Helopeltis bugs (<i>Helopeltis schoutedeni </i>and <i>H. anacardii</i>)
Helopeltis bugs, also known as mosquito bugs or mirid bugs, are the most important pests of cashew. These bugs are slender, delicate insects, about 7- 10 mm long with long legs and antennae, the antenna being nearly twice as long as the body. The females are red and the males brown to yellowish red. They lay eggs inserted into the soft tissue near the tips of flowering or vegetative shoots. Nymphs (immature bugs) are yellowish in colour. Both adults and nymphs feed on young leaves, young vegetative and flowering shoots, and developing fruits.
Attacked leaves are deformed and show angular lesions, particularly along the veins, which may drop off, so that the leaves appear as if attacked by biting insects. Feeding on the stalks of the tender shoots causes elongated green lesions, sometimes accompanied by exudation of gum. Severely damaged shoots die back due to the effect of bug saliva in combination with fungi, which enter the plant tissue through the feeding lesions; the subsequent development of numerous auxiliary buds causes a bunched terminal growth known as 'witches broom'. In case of serious infestations the trees may appear as if scorched by fire. Bug feeding on developing apples and nuts causes brown sunken spots. The growth of trees is seriously retarded and fruit formation of attacking flowering shoots is reduced.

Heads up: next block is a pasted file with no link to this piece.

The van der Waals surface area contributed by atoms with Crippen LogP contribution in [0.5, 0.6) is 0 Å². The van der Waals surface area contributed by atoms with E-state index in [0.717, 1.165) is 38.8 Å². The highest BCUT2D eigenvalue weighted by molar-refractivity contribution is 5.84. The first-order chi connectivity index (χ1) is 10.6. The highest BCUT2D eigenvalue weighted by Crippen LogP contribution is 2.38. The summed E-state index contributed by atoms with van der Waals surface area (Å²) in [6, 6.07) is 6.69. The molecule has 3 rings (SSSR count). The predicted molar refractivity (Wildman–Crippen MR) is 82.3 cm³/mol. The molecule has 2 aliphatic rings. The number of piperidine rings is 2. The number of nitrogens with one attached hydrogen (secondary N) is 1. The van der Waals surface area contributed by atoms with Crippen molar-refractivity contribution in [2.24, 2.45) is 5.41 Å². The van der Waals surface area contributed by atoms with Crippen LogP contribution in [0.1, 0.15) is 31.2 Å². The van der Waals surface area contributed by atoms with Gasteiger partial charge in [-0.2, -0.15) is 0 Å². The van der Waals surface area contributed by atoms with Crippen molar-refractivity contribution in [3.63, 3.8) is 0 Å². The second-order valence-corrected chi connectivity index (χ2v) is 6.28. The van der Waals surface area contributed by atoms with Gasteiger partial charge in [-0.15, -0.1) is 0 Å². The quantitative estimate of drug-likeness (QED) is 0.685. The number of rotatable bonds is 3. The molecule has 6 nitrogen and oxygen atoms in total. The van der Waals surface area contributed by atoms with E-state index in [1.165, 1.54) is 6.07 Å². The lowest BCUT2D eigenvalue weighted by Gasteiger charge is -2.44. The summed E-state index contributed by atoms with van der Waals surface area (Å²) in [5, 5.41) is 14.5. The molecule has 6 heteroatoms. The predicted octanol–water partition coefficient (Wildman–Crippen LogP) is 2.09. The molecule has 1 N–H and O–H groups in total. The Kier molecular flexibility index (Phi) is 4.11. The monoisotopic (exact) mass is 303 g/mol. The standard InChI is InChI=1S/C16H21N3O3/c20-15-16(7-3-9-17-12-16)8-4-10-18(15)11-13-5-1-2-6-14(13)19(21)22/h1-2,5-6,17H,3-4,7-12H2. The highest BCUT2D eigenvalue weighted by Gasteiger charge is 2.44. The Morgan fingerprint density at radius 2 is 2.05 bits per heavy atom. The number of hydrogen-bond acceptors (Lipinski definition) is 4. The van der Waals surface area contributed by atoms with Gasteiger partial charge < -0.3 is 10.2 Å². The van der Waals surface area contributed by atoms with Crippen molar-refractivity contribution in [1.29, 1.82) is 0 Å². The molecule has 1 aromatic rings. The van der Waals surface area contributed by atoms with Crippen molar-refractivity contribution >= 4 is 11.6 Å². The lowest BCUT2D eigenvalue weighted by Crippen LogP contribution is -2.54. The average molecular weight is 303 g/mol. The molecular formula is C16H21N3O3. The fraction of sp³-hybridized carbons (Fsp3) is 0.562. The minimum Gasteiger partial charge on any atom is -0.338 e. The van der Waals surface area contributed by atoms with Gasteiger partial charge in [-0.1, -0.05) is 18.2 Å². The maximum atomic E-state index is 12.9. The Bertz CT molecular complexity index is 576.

- Monitor the crop regularly. Helopeltis attack occurs very suddenly and great vigilance is very important to control this pest, particularly during the rainy season or when water is available leading to flushing (production of young shoots) when Helopeltis populations normally build up.
- Conserve natural enemies. Weaver ants build nests on cashew trees providing good protection against this and other bug pests.
- Do not interplant cashew with crops that are host for Helopeltis bugs, such as cotton, tea, sweet potato, guava and mango.